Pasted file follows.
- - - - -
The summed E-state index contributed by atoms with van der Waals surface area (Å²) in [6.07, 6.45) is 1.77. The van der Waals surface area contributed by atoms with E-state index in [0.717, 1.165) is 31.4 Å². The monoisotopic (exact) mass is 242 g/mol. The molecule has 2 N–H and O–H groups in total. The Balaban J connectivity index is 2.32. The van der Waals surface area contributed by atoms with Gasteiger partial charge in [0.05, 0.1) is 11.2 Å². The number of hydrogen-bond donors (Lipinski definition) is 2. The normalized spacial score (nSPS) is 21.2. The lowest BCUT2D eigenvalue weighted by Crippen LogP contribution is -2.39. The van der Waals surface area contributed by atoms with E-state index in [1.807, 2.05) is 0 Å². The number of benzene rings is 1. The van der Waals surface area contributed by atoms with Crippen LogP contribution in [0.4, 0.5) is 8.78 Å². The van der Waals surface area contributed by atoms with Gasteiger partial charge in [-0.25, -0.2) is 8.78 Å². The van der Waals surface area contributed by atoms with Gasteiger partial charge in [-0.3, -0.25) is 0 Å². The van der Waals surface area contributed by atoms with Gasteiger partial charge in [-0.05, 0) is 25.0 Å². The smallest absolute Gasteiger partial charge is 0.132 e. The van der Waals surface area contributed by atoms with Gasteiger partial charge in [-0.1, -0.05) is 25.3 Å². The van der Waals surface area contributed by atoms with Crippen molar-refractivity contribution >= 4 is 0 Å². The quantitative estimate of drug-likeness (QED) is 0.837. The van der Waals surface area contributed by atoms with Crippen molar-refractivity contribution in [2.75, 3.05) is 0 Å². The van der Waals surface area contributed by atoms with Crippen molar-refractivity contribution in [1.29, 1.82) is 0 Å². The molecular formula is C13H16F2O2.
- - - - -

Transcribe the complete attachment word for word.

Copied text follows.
The summed E-state index contributed by atoms with van der Waals surface area (Å²) in [6.07, 6.45) is 1.77. The van der Waals surface area contributed by atoms with E-state index in [0.717, 1.165) is 31.4 Å². The monoisotopic (exact) mass is 242 g/mol. The molecule has 2 N–H and O–H groups in total. The Balaban J connectivity index is 2.32. The van der Waals surface area contributed by atoms with Gasteiger partial charge in [0.05, 0.1) is 11.2 Å². The number of hydrogen-bond donors (Lipinski definition) is 2. The normalized spacial score (nSPS) is 21.2. The lowest BCUT2D eigenvalue weighted by Crippen LogP contribution is -2.39. The van der Waals surface area contributed by atoms with E-state index in [1.807, 2.05) is 0 Å². The number of benzene rings is 1. The van der Waals surface area contributed by atoms with Crippen LogP contribution in [0.4, 0.5) is 8.78 Å². The van der Waals surface area contributed by atoms with Gasteiger partial charge in [-0.25, -0.2) is 8.78 Å². The van der Waals surface area contributed by atoms with Gasteiger partial charge in [-0.3, -0.25) is 0 Å². The van der Waals surface area contributed by atoms with Gasteiger partial charge in [-0.05, 0) is 25.0 Å². The smallest absolute Gasteiger partial charge is 0.132 e. The van der Waals surface area contributed by atoms with Gasteiger partial charge in [-0.1, -0.05) is 25.3 Å². The van der Waals surface area contributed by atoms with Crippen molar-refractivity contribution >= 4 is 0 Å². The quantitative estimate of drug-likeness (QED) is 0.837. The van der Waals surface area contributed by atoms with Crippen molar-refractivity contribution in [2.75, 3.05) is 0 Å². The van der Waals surface area contributed by atoms with Crippen molar-refractivity contribution in [1.29, 1.82) is 0 Å². The molecular formula is C13H16F2O2.